The law is attributed to British naval historian and author, Cyril Northcote Parkinson, famous for the eponymous Parkinson’s Law, which states that work expands to fill the time allocated to it. The law of triviality is a lesser-known corollary of that law. It describes the tendency of organizations to focus on trivial issues at the expense of more complex issues. In other words, the less important something is, the more time is spent on it.


When a topic is beyond our understanding, like a nuclear power plant, we won’t even try to form an opinion. Instead, we assume that somebody has checked the details before it got this far. “We’ll trust the experts, right everyone? Now moving on: let’s talk about this shed…”


When a topic is simple and easy to grasp, like a bike shed, we’ll tend to have an opinion on it and thus more to say about it. Even if we don’t, we’ll still say something so that:


  1. We don’t look stupid in front of our peers. After all, what kind of dope wouldn’t have anything to contribute to a conversation about a bike shed?
  2. It looks like we’re contributing. It’s an easy way to say “Look at me! I’m driving decision-making!” Alas, these same people always seem to go missing when the stakes are higher.


The nuclear power plant vs. bike shed example is illustrative. It’s an extreme scenario unlikely to actually happen (hopefully), but maybe you can still relate. There is good news if your team or organization frequently descends into mind-numbing debates about trivial topics: you have options.

What to do about it?

I’ve experienced my fair share of bike-shedding over the years, and I’ve come up with a few ideas on how to respond that I hope will help you stay sane and productive.

1: Prevent bike-shedding with a clear purpose and objective

Ensure that your meetings have a clearly defined purpose or desired outcome. This can be difficult, especially in a fast-paced work environment where it doesn’t feel like there is time to plan, but it’s worth it. A clear purpose is like an anchor that will keep the ship from drifting away into the abyss. Use it to refocus the group when the conversation strays into irrelevancy.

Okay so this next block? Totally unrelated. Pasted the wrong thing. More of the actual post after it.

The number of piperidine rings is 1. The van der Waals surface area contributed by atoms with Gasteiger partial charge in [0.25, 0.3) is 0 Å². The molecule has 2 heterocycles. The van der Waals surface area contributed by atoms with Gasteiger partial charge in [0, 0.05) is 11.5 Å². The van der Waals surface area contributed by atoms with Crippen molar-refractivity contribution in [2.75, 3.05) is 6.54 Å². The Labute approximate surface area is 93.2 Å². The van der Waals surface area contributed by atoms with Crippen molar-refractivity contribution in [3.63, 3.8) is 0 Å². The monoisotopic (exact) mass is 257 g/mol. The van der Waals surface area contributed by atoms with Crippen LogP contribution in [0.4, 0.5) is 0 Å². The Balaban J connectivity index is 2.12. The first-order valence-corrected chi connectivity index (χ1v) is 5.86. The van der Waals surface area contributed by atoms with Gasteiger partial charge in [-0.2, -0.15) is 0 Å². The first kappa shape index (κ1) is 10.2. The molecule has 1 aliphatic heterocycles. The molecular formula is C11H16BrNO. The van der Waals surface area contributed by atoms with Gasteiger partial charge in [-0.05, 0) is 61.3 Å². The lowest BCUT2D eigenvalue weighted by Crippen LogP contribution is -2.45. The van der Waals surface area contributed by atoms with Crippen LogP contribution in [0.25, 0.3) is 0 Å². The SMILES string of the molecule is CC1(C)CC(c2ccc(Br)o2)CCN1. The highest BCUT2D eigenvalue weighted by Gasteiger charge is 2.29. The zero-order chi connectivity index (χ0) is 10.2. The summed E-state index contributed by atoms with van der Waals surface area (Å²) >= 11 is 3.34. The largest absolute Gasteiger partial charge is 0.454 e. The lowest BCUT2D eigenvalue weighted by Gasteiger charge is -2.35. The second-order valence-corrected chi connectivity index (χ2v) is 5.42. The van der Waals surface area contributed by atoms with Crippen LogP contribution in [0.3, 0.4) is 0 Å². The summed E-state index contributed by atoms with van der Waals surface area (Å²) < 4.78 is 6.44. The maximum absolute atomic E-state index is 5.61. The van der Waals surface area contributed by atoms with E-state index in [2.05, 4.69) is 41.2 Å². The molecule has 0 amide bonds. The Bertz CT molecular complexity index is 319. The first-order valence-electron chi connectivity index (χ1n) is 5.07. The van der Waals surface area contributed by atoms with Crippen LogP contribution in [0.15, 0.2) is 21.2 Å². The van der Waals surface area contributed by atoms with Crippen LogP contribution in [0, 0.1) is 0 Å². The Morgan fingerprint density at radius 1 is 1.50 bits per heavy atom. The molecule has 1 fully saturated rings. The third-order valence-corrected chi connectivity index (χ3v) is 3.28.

2: Fewer cooks in the kitchen generally leads to a better meal

Big meetings tend to be huge wastes of time. Inevitably, everyone will want to contribute something, and unless everyone in the room has a well-informed opinion (the odds of this being the case are low in my experience), you will be at a high risk of bike-shedding. Be ruthless about limiting the size of the meeting.


If folks in your organization are sensitive about having “visibility” into what was discussed, offer to share a readout or even a recording of the meeting.

If a big meeting is unavoidable, do your best to share both the purpose and relevant information ahead of time to increase the chances that participants will have something of value to say.

3: Delegate trivial matters

Just because the bike shed gets more time than it deserves doesn’t mean that it shouldn’t be discussed at all. Try and identify trivial matters ahead of time and delegate them to individuals or smaller groups that are empowered to make decisions without the full group’s approval.

4: Be aware and pick your battles

If you do find yourself in meetings about bike sheds (or commas) while more important issues go undiscussed, my advice would be not to engage more than you have to. Let others expend effort arguing about things that don’t matter. Protect your energy and mental health by resisting the temptation to participate just because everyone else is.


Save your voice for moments when you can contribute meaningfully, or, as Teddy Roosevelt said: “speak softly and carry a big stick.”



Also published here.